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Synthetic last won the day on November 2 2016

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  1. Grunge did not kill hair Metal: debunking the myth. 


    You've probably heard this myth your whole life how Grunge "killed hair metal" but I'm going to explain why that is a myth and more than anything a marketing creation to promote Grunge bands (specifically Nirvana). 


    Let's go back to the final years of the 80's and the early 90's. Hair Metal or "Pop Metal" or "Glam Metal" (whatever you want to call it) had just about run it's course in general...


    By hair metal; this is a reference to bands such as Cinderella, Ratt, Poison, Warrant, Motley Crue, Bon Jovi, Loverboy, Honeymoon Suite, L.A. Guns and soooooooo many others. 


    At the height of the glam metal phase, most of the heavyweights of Metal who had been already established for some time and widely considered cornerstone bands of the genre eventually adapted to glam metal to sell more records. Judas Priest for instance released the album 'Turbo' 1986. Ozzy Osbourne also released a glam based album in that same year called 'The Ultimate Sin'. Unless you are a big fan of one or the other, these albums are mostly forgotten from their catalogs. 1986 was the height of glam rock, but it was beginning to fade out by 1990.  


    Going into the 1990's, most hair metal bands were left standing on their last leg and things did not look good for them; Poison was beginning to break up due to guitarist C.C. Deville's cocaine problems worsening over time, and Bret Michaels was beginning to develop the rock star ego or what is often called 'lead singer god complex'. Ratt was in trouble due to Robin Crosby's heroin addiction and more than anything, the band could never top their mega hit of 'Round and Round'. Warrant was getting sick after lead singer Jamie Lane had ate too much 'Cherry Pie' and the band lost it's minds, and using them as an example; most of these bands and the L.A. glam scene had become a caricature parody of their former selves. 


    There was also the underground "Thrash/Speed Metal" scene that began in the 80's, and bands like Megadeth, Metallica, Slayer and Anthrax arguably had something to do with this, cause they were beginning to peak in popularity going into the 90's.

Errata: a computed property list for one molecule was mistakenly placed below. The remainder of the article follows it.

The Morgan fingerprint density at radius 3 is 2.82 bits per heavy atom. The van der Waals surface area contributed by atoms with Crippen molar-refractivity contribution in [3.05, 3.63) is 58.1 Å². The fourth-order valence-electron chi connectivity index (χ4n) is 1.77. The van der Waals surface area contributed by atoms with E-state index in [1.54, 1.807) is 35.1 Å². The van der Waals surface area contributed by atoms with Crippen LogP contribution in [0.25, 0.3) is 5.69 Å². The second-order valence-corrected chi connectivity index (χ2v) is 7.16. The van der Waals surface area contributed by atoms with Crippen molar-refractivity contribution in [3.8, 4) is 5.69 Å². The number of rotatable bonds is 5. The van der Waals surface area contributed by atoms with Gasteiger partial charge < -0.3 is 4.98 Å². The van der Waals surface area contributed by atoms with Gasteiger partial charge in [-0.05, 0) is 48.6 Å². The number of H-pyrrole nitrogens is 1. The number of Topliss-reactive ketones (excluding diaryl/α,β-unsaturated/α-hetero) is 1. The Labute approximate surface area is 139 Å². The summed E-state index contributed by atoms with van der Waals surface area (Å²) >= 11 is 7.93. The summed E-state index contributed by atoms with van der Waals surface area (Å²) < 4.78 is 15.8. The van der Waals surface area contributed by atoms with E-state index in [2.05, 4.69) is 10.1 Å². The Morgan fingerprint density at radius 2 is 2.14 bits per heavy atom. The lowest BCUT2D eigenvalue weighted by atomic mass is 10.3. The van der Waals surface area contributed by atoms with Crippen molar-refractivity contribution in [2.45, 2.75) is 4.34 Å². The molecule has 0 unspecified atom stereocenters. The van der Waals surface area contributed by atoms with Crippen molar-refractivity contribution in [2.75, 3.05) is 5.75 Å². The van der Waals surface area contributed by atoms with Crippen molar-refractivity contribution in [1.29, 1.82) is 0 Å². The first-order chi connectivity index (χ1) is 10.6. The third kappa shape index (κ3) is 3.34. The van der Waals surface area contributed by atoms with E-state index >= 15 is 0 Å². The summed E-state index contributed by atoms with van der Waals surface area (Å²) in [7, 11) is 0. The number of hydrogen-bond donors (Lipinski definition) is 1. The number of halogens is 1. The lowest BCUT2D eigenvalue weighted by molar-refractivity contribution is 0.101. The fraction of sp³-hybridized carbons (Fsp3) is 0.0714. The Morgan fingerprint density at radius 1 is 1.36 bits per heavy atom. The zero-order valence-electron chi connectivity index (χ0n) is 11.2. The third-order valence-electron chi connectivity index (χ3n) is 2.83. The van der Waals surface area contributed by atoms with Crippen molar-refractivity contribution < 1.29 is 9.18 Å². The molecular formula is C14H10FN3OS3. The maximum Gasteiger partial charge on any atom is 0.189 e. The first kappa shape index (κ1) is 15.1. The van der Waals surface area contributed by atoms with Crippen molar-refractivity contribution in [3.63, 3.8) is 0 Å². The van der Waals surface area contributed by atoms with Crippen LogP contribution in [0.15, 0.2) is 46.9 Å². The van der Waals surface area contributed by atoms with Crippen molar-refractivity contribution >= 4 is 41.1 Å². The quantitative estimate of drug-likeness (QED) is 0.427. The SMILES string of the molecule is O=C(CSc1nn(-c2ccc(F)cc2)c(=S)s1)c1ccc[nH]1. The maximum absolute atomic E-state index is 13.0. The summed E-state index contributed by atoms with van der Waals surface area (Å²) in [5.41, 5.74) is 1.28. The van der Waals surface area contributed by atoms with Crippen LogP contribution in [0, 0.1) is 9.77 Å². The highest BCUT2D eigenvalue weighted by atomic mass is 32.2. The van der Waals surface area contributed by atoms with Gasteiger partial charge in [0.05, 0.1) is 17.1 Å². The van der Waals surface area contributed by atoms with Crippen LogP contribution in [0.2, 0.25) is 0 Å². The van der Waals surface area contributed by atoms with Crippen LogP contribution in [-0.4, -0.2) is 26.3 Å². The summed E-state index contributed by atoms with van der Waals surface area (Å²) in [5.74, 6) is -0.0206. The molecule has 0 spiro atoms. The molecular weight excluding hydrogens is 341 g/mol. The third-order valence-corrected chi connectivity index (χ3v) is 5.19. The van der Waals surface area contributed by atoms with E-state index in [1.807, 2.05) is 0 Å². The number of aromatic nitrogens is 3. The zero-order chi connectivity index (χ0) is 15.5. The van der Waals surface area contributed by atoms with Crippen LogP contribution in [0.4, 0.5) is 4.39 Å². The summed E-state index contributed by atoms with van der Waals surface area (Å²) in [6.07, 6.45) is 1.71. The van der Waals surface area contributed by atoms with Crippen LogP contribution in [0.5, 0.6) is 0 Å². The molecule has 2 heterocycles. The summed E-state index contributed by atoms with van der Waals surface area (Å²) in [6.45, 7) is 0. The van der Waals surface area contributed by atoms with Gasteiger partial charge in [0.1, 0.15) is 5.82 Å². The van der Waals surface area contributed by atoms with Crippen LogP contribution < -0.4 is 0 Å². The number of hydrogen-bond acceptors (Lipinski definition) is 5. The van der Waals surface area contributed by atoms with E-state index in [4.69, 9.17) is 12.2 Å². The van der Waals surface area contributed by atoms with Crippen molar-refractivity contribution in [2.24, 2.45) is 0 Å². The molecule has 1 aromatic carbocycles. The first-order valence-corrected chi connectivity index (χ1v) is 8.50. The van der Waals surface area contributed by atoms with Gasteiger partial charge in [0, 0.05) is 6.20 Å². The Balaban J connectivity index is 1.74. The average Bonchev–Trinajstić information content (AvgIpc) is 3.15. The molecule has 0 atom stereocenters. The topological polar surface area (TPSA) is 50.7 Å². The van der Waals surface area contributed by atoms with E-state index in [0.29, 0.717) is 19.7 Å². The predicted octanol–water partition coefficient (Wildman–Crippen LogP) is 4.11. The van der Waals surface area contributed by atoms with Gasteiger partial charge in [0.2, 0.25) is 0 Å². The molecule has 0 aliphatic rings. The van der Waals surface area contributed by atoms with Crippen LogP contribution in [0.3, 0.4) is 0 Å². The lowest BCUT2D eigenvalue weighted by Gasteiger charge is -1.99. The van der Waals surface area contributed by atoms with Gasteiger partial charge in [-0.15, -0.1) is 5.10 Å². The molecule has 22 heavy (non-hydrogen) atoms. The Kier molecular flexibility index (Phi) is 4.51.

My point here is, most of these bands were already on life support before Nirvana even came out and grunge was marketed to the forefront. There were various underground scenes that were beginning to take over and could've easily been picked up and marketed by the music industry. Kurt Cobain admitted before that he got most of his ideas from the Pixies and Sonic Youth, who were big in the underground grunge of the 80's (R.E.M. also was a big underground band in the 80's with that "indie" sound that grunge is associated with, more proof that Nirvana did not create grunge). But further note; these glam bands were about to fizzle out regardless due to all their problems. 


    Heavy Metal was still a force by the time Grunge came out; the 'Thrash' or 'Speed Metal' bands (Whatever you prefer to call them) of the 80's were beginning to enjoy great success in the mainstream: Metallica's self titled 'black' album sold millions of records and to this day is one of the highest selling albums in lists. In 1992, Megadeth's single 'Symphony of the Destruction' hit #2 on the Billboard 200 chart and the album 'Countdown to Extinction' is their highest selling record of that decade; Anthrax's album 'Sound of White Noise' debuted at #7 on the Billboard Top 200 albums (an album they made without their lead singer from the 80's). And of course, the last surviving L.A. scene glam band going into the 90's was Guns N Roses and they were still selling millions of records during the height of Grunge. In 1993, Guns N Roses released 'The Spaghetti Incident'. The album debuted at #4 on the Billboard Top 200 charts. That is an album that is mostly forgotten about, but it hit #4 and sold millions upon it's initial release. GNR is also an example of how self-destructive the glam bands were going into the 90's with drug problems and feuds with band members, setting up the table for their own destruction. 


    In 1994, while Grunge was still the main force to be reckoned with, Motley Crue released a self titled album without singer Vince Neil that managed to peak at #7 on the Billboard Top 200 chart. 


    So no, Grunge and Nirvana did not outright kill Hair Metal. It was already dying by the time they came around.  

    1. southwest1


      I will agree that Grunge slowed down record sales in Hard Rock & heavy metal. That's what that criticism was targeted at. New up & coming acts in that genre trying to land a record deal. In addition, stadium sales in traditional rock groups did decline when Pearl Jam & Nirvana hit the scene & made a splash Bogie. 


      Blackie Lawless of WASP traveled exclusively in Europe, Spain, & the Netherlands for awhile when their concert sales had diminishing returns in North America & even Whitesnake frontman David Coverdale of Deep Purple fame when through a lull in sales at large venues in the early 1990's. 


      It boils down to this: After Kurt Cobain & Eddie Vedder gained a big following, major west coast labels were not signing fresh new metal talent in America. So, in a sense, with no new young rock in the blood line; hair metal was actually on life support for a few yrs. 

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